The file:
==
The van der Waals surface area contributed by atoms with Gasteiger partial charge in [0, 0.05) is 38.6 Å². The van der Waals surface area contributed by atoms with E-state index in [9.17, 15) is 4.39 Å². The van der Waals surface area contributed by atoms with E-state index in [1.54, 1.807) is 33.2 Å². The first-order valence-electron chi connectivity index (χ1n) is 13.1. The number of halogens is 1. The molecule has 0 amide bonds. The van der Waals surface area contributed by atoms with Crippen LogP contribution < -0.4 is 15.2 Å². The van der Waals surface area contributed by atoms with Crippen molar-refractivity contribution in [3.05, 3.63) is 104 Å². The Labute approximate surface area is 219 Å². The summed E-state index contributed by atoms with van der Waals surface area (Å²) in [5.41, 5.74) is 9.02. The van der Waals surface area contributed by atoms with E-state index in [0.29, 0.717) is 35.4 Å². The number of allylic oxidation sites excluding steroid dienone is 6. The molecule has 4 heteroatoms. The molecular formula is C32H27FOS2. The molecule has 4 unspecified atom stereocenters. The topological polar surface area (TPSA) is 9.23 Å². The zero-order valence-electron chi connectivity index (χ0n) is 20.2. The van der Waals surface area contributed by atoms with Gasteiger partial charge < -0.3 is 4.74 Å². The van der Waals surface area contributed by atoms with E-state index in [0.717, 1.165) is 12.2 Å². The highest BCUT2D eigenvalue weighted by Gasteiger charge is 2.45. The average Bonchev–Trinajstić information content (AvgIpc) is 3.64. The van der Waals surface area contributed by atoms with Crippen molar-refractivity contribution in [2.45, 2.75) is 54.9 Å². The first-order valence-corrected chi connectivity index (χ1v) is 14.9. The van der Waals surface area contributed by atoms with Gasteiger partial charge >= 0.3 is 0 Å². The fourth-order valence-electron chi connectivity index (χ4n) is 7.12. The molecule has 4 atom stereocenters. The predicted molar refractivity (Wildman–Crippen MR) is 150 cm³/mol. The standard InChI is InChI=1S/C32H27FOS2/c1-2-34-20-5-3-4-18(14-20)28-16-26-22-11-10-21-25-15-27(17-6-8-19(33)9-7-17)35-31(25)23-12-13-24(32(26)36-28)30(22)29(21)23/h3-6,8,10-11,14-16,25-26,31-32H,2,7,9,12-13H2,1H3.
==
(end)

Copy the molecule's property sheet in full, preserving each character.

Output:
The van der Waals surface area contributed by atoms with Gasteiger partial charge in [0, 0.05) is 38.6 Å². The van der Waals surface area contributed by atoms with E-state index in [9.17, 15) is 4.39 Å². The van der Waals surface area contributed by atoms with E-state index in [1.54, 1.807) is 33.2 Å². The first-order valence-electron chi connectivity index (χ1n) is 13.1. The number of halogens is 1. The molecule has 0 amide bonds. The van der Waals surface area contributed by atoms with Crippen LogP contribution < -0.4 is 15.2 Å². The van der Waals surface area contributed by atoms with Crippen molar-refractivity contribution in [3.05, 3.63) is 104 Å². The Labute approximate surface area is 219 Å². The summed E-state index contributed by atoms with van der Waals surface area (Å²) in [5.41, 5.74) is 9.02. The van der Waals surface area contributed by atoms with E-state index in [0.29, 0.717) is 35.4 Å². The number of allylic oxidation sites excluding steroid dienone is 6. The molecule has 4 heteroatoms. The molecular formula is C32H27FOS2. The molecule has 4 unspecified atom stereocenters. The topological polar surface area (TPSA) is 9.23 Å². The zero-order valence-electron chi connectivity index (χ0n) is 20.2. The van der Waals surface area contributed by atoms with Gasteiger partial charge < -0.3 is 4.74 Å². The van der Waals surface area contributed by atoms with E-state index in [0.717, 1.165) is 12.2 Å². The highest BCUT2D eigenvalue weighted by Gasteiger charge is 2.45. The average Bonchev–Trinajstić information content (AvgIpc) is 3.64. The van der Waals surface area contributed by atoms with Crippen molar-refractivity contribution in [2.45, 2.75) is 54.9 Å². The first-order valence-corrected chi connectivity index (χ1v) is 14.9. The van der Waals surface area contributed by atoms with Gasteiger partial charge >= 0.3 is 0 Å². The fourth-order valence-electron chi connectivity index (χ4n) is 7.12. The molecule has 4 atom stereocenters. The predicted molar refractivity (Wildman–Crippen MR) is 150 cm³/mol. The standard InChI is InChI=1S/C32H27FOS2/c1-2-34-20-5-3-4-18(14-20)28-16-26-22-11-10-21-25-15-27(17-6-8-19(33)9-7-17)35-31(25)23-12-13-24(32(26)36-28)30(22)29(21)23/h3-6,8,10-11,14-16,25-26,31-32H,2,7,9,12-13H2,1H3.